Spain scores lower in productivity than European neighbours

31st March 2008, Comments 0 comments

Main engine of economy is made up of sectors with low added value such as construction, tourism and some services, but government says productivity is going up

31 March 2008

MADRID - When it comes to productivity, Spain scores worse than most of its European neighbours. The reason for this, experts agree, is because the main engine of its economy has been sectors with low added value such as construction, tourism and some services.

"It's bread for today and hunger for tomorrow," says Fernando Balcells, professor at the University of Barcelona. The Socialist government insists, however, that things are getting better.

"In the fourth quarter of 2007, productivity was up 0.94 percent, compared with 0.14 percent at the beginning of the last legislature," says the finance ministry.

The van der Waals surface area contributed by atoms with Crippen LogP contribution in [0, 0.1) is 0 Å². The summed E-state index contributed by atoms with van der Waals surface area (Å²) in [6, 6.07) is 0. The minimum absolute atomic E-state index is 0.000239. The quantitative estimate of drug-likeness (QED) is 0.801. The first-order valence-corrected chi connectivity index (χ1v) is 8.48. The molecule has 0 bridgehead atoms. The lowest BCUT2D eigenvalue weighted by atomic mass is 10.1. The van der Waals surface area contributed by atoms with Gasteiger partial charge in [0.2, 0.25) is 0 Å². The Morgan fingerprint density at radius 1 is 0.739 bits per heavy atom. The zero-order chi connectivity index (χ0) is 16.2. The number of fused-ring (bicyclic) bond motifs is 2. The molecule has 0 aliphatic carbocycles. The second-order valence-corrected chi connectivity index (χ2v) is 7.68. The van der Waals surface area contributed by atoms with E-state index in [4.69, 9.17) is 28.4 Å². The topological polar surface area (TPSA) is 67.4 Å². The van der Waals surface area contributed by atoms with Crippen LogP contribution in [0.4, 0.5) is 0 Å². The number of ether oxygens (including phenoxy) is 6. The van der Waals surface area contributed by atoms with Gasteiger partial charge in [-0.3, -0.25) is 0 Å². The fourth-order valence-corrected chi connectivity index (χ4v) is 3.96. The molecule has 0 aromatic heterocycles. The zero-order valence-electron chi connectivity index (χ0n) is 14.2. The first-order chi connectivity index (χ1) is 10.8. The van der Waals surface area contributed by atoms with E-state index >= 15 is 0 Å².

This progress occurs, however, in a context in which unemployment is on the rise. And since productivity ties the amount of wealth generated to employment, when jobs are destroyed, it usually goes up, as there are fewer employees to cover production.

"The sectors that are first to cut jobs are the ones with low added value, like construction. This doesn't mean that they're doing their homework," says the professor Rafael Pampillón.

"The relationship isn't that simple," replies the finance ministry, noting that there are three more million people working than in 2004.

For the economist Xavier Sala i Martín, problem areas include merger investment in innovation and technology, an educational system "where kids don't learn to have ideas and young people would rather be bureaucrats than entrepreneurs," besides the lack of lifelong training, red tape and deficient infrastructures.

Teresa Garcia-Milà, a professor at Pompeu Fabra University, adds to this list the "dual job market that exists in Spain, where there's lots of temporary employment and lots of inflexible permanent contracts, with expensive layoffs and uncertainty about why any such decision should be made."

[Copyright El Pais 2008]

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